Ace Fastener Corp., est. 1930

Museum Artifact: Ace Pilot Stapler 404, c. 1960s

Made by: Ace Fastener Corp., 3415 N. Ashland Ave., Chicago, IL

Adapted from a patent application first filed back in 1930, the Ace Pilot stapler is a fine example of a simple, purely utilitarian design that gradually takes on a sort of retroactive decorative appeal.

The early models were so pitch perfect in function,

Paymaster Corp., est. 1917

Museum Artifact: Paymaster Series X-550 Check Writer Machine, 1960s

Made By: The Paymaster Corp., 1811 W. Winnemac Ave., Chicago, IL

“The only way to have the Paymaster system when you NEED it is to have one all the time—NOW!”—tagline from 1951 Paymaster sales manual

Often kept well out of sight in the backrooms of banks and the HR departments of small businesses,

Bloomfield Industries, est. 1933

Museum Artifacts: Cast Iron Fry Cutter (1930s) & Stainless Steel Ice Cream Scoop, (1960s)

Made By: Bloomfield MFG Co. / Bloomfield Industries, 3333 S. Wells St. and 4546 W. 47th St.

Some men have lived and learned through living
Some men have learned by seein’ true
You cannot judge from what they’re sayin’
It’s real clear from what they do
—lyrics by Michael Bloomfield from the song “Good Old Guy,”

Halsam Products Co. & Elgo Plastics, est. 1917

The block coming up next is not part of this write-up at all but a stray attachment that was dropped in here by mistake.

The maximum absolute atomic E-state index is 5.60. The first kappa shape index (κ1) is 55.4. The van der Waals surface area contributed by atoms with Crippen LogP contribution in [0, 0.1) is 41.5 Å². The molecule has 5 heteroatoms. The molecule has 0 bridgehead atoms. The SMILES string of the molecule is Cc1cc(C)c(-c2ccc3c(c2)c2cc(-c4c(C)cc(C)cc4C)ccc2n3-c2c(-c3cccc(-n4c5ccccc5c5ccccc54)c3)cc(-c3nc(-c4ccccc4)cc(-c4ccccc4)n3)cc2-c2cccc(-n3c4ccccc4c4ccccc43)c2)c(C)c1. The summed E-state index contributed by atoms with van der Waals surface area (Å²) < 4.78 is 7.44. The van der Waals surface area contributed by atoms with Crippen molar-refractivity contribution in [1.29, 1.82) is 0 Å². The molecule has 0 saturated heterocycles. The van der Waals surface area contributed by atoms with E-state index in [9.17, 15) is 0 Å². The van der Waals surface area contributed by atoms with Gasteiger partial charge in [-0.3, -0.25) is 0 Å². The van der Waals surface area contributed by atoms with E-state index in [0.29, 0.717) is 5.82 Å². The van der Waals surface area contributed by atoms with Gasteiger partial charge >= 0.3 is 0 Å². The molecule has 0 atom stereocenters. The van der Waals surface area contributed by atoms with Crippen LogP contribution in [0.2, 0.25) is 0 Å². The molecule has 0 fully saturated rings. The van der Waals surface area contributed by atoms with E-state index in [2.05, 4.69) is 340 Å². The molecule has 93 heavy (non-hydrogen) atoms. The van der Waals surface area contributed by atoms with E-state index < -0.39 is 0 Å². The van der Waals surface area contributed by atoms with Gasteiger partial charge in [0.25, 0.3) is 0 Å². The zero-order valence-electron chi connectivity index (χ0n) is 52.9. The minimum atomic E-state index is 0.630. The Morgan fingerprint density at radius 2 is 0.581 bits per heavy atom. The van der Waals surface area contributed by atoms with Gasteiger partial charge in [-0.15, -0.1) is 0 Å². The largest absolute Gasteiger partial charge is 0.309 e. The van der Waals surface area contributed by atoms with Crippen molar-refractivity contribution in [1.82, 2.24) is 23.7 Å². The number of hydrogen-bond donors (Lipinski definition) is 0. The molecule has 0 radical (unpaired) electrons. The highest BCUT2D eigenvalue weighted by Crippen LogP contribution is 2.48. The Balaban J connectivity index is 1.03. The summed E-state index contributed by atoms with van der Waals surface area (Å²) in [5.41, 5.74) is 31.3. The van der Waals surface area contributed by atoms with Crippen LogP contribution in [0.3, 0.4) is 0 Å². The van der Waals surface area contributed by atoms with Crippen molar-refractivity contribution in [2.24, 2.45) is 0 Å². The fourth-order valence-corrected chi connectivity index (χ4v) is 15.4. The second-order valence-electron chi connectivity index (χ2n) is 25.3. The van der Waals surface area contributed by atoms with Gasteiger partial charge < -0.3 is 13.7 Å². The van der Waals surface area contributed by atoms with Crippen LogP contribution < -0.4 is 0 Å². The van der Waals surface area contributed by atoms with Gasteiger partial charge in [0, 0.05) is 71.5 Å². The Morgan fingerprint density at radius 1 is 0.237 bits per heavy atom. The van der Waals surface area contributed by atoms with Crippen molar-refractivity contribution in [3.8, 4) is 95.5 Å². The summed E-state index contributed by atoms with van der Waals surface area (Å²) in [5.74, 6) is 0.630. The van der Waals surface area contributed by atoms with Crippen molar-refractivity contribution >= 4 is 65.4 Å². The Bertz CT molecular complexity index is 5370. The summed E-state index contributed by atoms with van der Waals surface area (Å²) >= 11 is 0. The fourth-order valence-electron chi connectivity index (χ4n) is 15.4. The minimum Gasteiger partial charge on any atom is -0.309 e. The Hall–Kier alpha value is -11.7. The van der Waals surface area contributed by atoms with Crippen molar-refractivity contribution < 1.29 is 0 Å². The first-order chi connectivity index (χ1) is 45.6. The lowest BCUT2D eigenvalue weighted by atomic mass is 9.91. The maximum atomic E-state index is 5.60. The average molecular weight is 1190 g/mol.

Museum Artifact: Elgo American Plastic Bricks set No. 705 (1950s) and Halsam Double Twelve Club Dominoes (1960s)

Made By: Halsam Products Co., 4114 N. Ravenswood Ave., Chicago, IL

Upon encountering an old cylindrical cardboard container of “American Plastic Bricks by Elgo,” nine out of ten people are likely to make the same spontaneous assumption—that they’re looking at a cheap knockoff of LEGO.

Nestor Johnson MFG Co., est. 1912

Museum Artifact: Johnsons Ice Skates, c. 1960s

Made By: Nestor Johnson MFG Co., 1900 N. Springfield Ave., Chicago, IL

“The first pair of tubular skates made in the United States or Canada were made in Chicago by Nestor Johnson. . . . He made the only really important change in centuries of skate making. From the old flat steel or solid type skate to the All Steel,

Ekco Products Co., est. 1888

Museum Artifacts: EKCO Miracle Can Opener 885 (c. 1960s) and EKCO Helmet Bottle Stopper (c. 1940s)

Made by: Ekco Products Co., 1949 N. Cicero Ave., Chicago, IL

“We taught your mother a new way to open chicken soup,” read the presumptuous tagline of a 1965 advertisement for the Miracle Can Opener—arguably the most recognizable of the thousands of utensils produced by the EKCO Housewares Company.

S&C Electric Company, est. 1911

Museum Artifact: SM-4 Power Fuse Refill Unit, 1960s

Made By: S&C Electric Co., 6601 N. Ridge Blvd., Chicago, IL

In 2012, shortly after Chicago’s S&C Electric Company marked its 100th anniversary, the IEEE (Institute of Electrical and Electronics Engineers) awarded the business special recognition for one of the “milestone” achievements in electrical engineering history—the 1909 invention of the liquid power fuse. During a special dedication ceremony at S&C’s Rogers Park headquarters,